The United States of America turns 238 years old today. Sounds old, right? It's a kid. Maybe a teenager. When you consider the age of many other countries, we are so young. Still learning. Sometimes too big for our britches. We look at our problems and think how bad they all are.
I took from the corporate table many years ago, then I gave back when I served in the military, and now I'm an entrepreneur with a growing company. I've been way up and way down. America has always had my back. I've never felt abandoned. I've never felt the weight of a government that wouldn't let me get back up. I've also been handed nothing along the way.
I think our biggest problem is that we think we are more grown up than we are. Remember when Lady Liberty used to be our mom. Sure she stood there welcoming everyone into her home. She offered to invite our friends and feed everyone and play good host, but we respected her, her rules and her home.
Now we are bratty teenagers who think we know better. People can just walk into our home uninvited. That's just rude. And I'm not saying we shouldn't let them in; but be polite. Ring the bell, wipe your feet and you're welcome to join us. On the other hand, just because someone wanders into the best party on Earth without an invite, we could be less rude about our reaction. I'm not taking a stand on immigration reform here. I'm talking about finding a middle.
We are tough enough to involve ourselves in the fights of other people and we stop bullies. That's noble, but we don't have to become the bully that pummels the original bully when the victim is safe. We share our wealth, our knowledge, our medicine, our strength. We are quick to buy a round of drinks for our friends, but we haven't learned how to do it without getting out of debt. We are the average 18-year old that disconnects between swiping the new credit card and paying the bill at the end of the month.
We are fickle about our friends. We jump from one BFF to another and often find ourselves ousting old friends. Maybe we fall out of love too quickly or maybe, on the other hand, we fall in love too quickly. Once upon a time we helped Afghanistan get rid of the Russians. In that time frame we've become friends with the Russians, stopped hanging out with Afghanistan, helped rebuild some of Afghanistan and stopped being friends with the Russians again.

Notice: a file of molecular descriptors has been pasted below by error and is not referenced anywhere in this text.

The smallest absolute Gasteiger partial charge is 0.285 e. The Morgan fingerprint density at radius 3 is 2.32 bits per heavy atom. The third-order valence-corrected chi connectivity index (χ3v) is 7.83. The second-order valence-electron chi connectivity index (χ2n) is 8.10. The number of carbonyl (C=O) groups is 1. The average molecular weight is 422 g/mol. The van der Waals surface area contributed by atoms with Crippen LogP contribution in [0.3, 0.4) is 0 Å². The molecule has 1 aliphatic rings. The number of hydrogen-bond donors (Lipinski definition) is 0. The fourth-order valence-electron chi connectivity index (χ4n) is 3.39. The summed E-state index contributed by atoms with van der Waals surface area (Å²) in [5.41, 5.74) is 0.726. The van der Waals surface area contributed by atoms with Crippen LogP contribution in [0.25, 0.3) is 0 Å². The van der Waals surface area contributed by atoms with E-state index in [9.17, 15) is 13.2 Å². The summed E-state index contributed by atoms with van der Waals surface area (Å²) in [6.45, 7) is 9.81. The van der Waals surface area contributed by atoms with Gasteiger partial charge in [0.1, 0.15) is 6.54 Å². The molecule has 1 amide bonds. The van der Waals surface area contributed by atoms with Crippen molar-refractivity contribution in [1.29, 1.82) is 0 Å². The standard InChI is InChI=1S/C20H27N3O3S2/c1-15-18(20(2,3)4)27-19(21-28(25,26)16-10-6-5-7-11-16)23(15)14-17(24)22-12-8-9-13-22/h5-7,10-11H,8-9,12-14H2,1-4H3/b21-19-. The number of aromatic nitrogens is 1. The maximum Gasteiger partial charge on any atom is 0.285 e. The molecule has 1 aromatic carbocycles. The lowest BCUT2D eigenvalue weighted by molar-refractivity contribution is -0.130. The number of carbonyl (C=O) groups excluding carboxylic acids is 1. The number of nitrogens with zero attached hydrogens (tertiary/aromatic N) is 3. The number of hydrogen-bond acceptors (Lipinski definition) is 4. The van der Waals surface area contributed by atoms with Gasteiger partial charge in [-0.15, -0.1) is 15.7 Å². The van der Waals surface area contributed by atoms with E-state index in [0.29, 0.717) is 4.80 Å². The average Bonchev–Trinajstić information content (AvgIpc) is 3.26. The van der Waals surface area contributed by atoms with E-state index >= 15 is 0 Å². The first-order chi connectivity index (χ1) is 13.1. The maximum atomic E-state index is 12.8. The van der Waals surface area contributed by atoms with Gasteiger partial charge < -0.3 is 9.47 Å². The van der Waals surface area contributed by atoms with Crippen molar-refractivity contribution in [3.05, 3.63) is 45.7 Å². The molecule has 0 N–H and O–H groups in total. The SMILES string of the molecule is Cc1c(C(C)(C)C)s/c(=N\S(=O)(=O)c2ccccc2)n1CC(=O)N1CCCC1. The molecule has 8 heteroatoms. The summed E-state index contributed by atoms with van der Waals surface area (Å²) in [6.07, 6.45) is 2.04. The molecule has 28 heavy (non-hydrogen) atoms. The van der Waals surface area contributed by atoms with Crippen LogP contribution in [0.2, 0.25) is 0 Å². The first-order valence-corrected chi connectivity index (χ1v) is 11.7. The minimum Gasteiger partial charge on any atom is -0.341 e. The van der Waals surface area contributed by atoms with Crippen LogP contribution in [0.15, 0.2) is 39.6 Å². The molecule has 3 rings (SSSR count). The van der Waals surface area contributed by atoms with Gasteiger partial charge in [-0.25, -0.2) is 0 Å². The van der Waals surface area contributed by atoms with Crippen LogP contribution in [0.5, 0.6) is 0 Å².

Our sibling rivalry within ourselves is crazy. We are so individualized. We are constantly focusing so heavily on one thing, that all the other things fall to the wayside. We should probably zoom out a little, make a strategy and fix instead of acting like a bunch of kids on a soccer field chasing the ball in herds.
If you notice, all of the above is dual-sided. Because this isn't political. This isn't spawned by party lines. We do both sides. We are the most polarized we've ever been. And we think we're broken because of it. Our parents didn't think we were broken when we were American teenagers. They wanted to strangle us sometimes and hug us at other times and, probably, always prayed it was just a phase.
So, maybe this is just our phase. The information age has made us grow up faster than those around us. European countries took a thousand years to do what we've done in 238 of them. So maybe all these mistakes will come back to haunt us, we'll spend what is the same as many people's 20s recovering - repairing our credit, saving, figuring out what we want to be when we grow up - and sail into our 30s with a plan to make something of ourselves.
We are a large, diverse, sprawling, unique country. We have much to offer the world and the people in it. We just need to focus on how to do that right.
For all of its problems, I wouldn't want to live anywhere else. We may not be the best country in the world when you look at charts, but when you consider that much of the world comes here for a better life, you realize there's gotta be something to that.
Happy Birthday America. I support you. I thank you. I love you.